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Resilient Overlay Networks (RON). Work by: andersen , balakrishnan , Kaashoek , and Morris Appeared In: SOSP Oct 2001 Presented By: Matt Trower and Mark Overholt Some Images Are Taken From Original Presentation. Background. Overlay network: Network built on top of a network

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Resilient overlay networks ron

Resilient Overlay Networks (RON)

Work by: andersen, balakrishnan, Kaashoek, and Morris

Appeared In: SOSP Oct 2001

Presented By: Matt Trower and Mark Overholt

Some Images Are Taken From Original Presentation


  • Overlay network: Network built on top of a network

    • Examples: Internet (telephone), Gnutella (Internet), RON (Internet + Internet2)

  • AUP: Acceptable Use Policy (educational Internet2 can’t be used for commercial traffic)


  • BGP is slow to converge (~10 minutes)

    • TCP Timeout less than 512 seconds typically

  • End-to-End paths unavailable 3.3% of the time

  • 5% of outages last more than 2 hours

  • Failures caused by config errors, cut lines (ships), DOS attacks

  • What if we need more than 4 9’s of reliability?


Anderson started ISP in Utah before going to MIT




  • Detect failures and recover in less than 20s

  • Integrate routing decisions with application needs

  • Expressive Policy Routing

    • Per-user rate controls OR packet-based AUPs

Big idea
Big Idea

Use inherent diversity of paths to provide link redundancy

Use failure detectors for small subset of nodes in network

Select best path from multiple options

Triangle inequality
Triangle Inequality

Best Path ≠ Direct Path











C++ Application level library (send/recv interface)



Application-specific routing tables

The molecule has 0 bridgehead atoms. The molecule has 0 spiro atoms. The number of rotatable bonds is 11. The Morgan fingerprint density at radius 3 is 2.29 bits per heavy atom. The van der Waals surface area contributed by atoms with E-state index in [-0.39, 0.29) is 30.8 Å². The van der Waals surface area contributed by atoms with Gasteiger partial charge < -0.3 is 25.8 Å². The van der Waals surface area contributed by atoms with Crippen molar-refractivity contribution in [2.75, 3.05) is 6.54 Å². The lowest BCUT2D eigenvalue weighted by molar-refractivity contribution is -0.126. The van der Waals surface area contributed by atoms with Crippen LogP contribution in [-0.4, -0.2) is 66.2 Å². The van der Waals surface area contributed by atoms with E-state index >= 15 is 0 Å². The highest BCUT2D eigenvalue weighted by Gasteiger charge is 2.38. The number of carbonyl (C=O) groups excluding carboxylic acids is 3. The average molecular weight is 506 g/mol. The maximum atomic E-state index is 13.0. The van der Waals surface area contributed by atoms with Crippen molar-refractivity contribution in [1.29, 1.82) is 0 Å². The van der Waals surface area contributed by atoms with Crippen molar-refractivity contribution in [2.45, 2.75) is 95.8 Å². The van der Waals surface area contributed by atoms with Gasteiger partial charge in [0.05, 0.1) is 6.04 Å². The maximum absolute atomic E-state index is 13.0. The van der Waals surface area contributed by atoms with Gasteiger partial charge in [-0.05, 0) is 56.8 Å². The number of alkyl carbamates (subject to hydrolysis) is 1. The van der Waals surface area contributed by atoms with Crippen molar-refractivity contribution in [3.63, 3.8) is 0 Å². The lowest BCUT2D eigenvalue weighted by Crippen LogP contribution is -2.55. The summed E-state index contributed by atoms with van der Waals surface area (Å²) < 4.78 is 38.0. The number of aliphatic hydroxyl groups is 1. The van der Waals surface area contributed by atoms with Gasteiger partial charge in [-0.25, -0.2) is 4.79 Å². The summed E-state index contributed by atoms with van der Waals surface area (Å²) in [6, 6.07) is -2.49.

Policy routing module

Failure detection
Failure Detection

  • Send probes over N-1 links O()

    • Probe interval: 12 seconds

    • Probe timeout: 3 seconds

    • Routing update interval: 14 seconds

  • Send 3 fast retries on failure


Acceptable for small cliques

Experimental setup
Experimental Setup

  • Two Configurations

    • Ron1: 12 hosts in US and Europe, mix of academic and industry

      • 64 hours collected in March 2001

    • Ron2: Original 12 hosts plus 4 new hosts

      • 85 hours collected in May 2001

Resiliency to dos attacks
Resiliency to DOS Attacks

Done on 3-node system

Ack’s take different path

Utah’s Network

Emulation Testbed

Pros cons
Pros & Cons

  • Pros

    • Recovers from complete outages and severe congestion

    • Doubles throughput in 5% of samples

    • Single-hop redirection sufficient

  • Cons

    • Valid paths not always considered

      • Cisco->MIT->NC-Cable-> CMU

    • growth limits scalability

    • Route Ack’s


How does geographic distribution affect RON?

Why doesn’t BGP do this already?

What if everyone was part of a RON?

What if all latencies fall below 20ms?

A scalable content addressable network

A Scalable Content-Addressable Network

Work by: Ratnasamy, Francis, Handley, and Karp

Appeared In: SIGCOMM ‘01

Distributed hash table
Distributed Hash Table

A Decentralized system that provides key-value pair lookup service across a distributed system.

DHTs support Insert, Lookup, and Deletion of Data

Image from Wikipedia

Content addressable network
Content Addressable Network

CAN is a design for a distributed hash table.

CAN was one of the original four DHT proposals. It was introduced concurrently with Chord, Pastry, and Tapestry


P2P Applications were the forefront in designing CAN.

P2P Apps were scalable in their file transfers, but not very scalable in their indexing of content.

Originally designed as a scalable index for P2P content.

Use of CAN was not limited to P2P apps however. Could also be used in large scale storage systems, content distribution systems, or DNS.